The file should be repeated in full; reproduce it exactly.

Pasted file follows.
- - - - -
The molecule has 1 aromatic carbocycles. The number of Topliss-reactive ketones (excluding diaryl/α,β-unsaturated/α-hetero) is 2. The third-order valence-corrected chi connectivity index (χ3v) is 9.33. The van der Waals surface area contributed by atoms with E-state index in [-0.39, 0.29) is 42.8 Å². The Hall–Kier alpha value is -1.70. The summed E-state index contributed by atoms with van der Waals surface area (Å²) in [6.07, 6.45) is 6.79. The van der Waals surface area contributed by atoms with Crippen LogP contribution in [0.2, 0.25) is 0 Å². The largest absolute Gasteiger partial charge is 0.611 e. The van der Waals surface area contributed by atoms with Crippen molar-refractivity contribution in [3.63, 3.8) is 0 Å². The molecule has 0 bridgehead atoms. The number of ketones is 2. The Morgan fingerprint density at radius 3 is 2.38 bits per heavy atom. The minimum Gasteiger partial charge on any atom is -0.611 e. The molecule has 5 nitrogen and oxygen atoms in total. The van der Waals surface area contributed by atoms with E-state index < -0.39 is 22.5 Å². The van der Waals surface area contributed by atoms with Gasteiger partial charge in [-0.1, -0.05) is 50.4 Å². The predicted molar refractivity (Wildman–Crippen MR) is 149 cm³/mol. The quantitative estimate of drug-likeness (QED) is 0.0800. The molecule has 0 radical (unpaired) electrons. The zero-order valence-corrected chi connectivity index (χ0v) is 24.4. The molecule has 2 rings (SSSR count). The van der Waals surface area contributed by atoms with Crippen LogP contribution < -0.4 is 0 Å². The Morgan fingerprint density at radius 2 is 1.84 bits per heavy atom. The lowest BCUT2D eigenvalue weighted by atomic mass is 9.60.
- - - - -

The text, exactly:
The molecule has 1 aromatic carbocycles. The number of Topliss-reactive ketones (excluding diaryl/α,β-unsaturated/α-hetero) is 2. The third-order valence-corrected chi connectivity index (χ3v) is 9.33. The van der Waals surface area contributed by atoms with E-state index in [-0.39, 0.29) is 42.8 Å². The Hall–Kier alpha value is -1.70. The summed E-state index contributed by atoms with van der Waals surface area (Å²) in [6.07, 6.45) is 6.79. The van der Waals surface area contributed by atoms with Crippen LogP contribution in [0.2, 0.25) is 0 Å². The largest absolute Gasteiger partial charge is 0.611 e. The van der Waals surface area contributed by atoms with Crippen molar-refractivity contribution in [3.63, 3.8) is 0 Å². The molecule has 0 bridgehead atoms. The number of ketones is 2. The Morgan fingerprint density at radius 3 is 2.38 bits per heavy atom. The minimum Gasteiger partial charge on any atom is -0.611 e. The molecule has 5 nitrogen and oxygen atoms in total. The van der Waals surface area contributed by atoms with E-state index < -0.39 is 22.5 Å². The van der Waals surface area contributed by atoms with Gasteiger partial charge in [-0.1, -0.05) is 50.4 Å². The predicted molar refractivity (Wildman–Crippen MR) is 149 cm³/mol. The quantitative estimate of drug-likeness (QED) is 0.0800. The molecule has 0 radical (unpaired) electrons. The zero-order valence-corrected chi connectivity index (χ0v) is 24.4. The molecule has 2 rings (SSSR count). The van der Waals surface area contributed by atoms with Crippen LogP contribution < -0.4 is 0 Å². The Morgan fingerprint density at radius 2 is 1.84 bits per heavy atom. The lowest BCUT2D eigenvalue weighted by atomic mass is 9.60.